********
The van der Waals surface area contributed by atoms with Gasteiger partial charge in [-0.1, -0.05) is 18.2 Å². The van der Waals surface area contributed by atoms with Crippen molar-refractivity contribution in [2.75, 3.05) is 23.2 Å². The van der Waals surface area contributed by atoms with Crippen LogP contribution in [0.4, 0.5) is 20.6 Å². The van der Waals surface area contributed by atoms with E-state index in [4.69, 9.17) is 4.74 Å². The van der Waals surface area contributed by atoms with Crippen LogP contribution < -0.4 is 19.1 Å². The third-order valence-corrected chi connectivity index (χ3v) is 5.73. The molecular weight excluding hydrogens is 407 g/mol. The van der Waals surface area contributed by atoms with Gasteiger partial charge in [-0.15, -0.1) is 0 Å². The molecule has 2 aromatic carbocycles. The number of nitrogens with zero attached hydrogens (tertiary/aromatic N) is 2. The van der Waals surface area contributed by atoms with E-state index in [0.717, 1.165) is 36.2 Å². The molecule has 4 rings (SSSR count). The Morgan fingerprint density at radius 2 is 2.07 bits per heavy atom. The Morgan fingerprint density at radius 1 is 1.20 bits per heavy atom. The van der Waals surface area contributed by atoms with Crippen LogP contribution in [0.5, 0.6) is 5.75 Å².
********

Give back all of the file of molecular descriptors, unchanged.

The van der Waals surface area contributed by atoms with Gasteiger partial charge in [-0.1, -0.05) is 18.2 Å². The van der Waals surface area contributed by atoms with Crippen molar-refractivity contribution in [2.75, 3.05) is 23.2 Å². The van der Waals surface area contributed by atoms with Crippen LogP contribution in [0.4, 0.5) is 20.6 Å². The van der Waals surface area contributed by atoms with E-state index in [4.69, 9.17) is 4.74 Å². The van der Waals surface area contributed by atoms with Crippen LogP contribution < -0.4 is 19.1 Å². The third-order valence-corrected chi connectivity index (χ3v) is 5.73. The molecular weight excluding hydrogens is 407 g/mol. The van der Waals surface area contributed by atoms with Gasteiger partial charge in [-0.15, -0.1) is 0 Å². The molecule has 2 aromatic carbocycles. The number of nitrogens with zero attached hydrogens (tertiary/aromatic N) is 2. The van der Waals surface area contributed by atoms with E-state index in [0.717, 1.165) is 36.2 Å². The molecule has 4 rings (SSSR count). The Morgan fingerprint density at radius 2 is 2.07 bits per heavy atom. The Morgan fingerprint density at radius 1 is 1.20 bits per heavy atom. The van der Waals surface area contributed by atoms with Crippen LogP contribution in [0.5, 0.6) is 5.75 Å².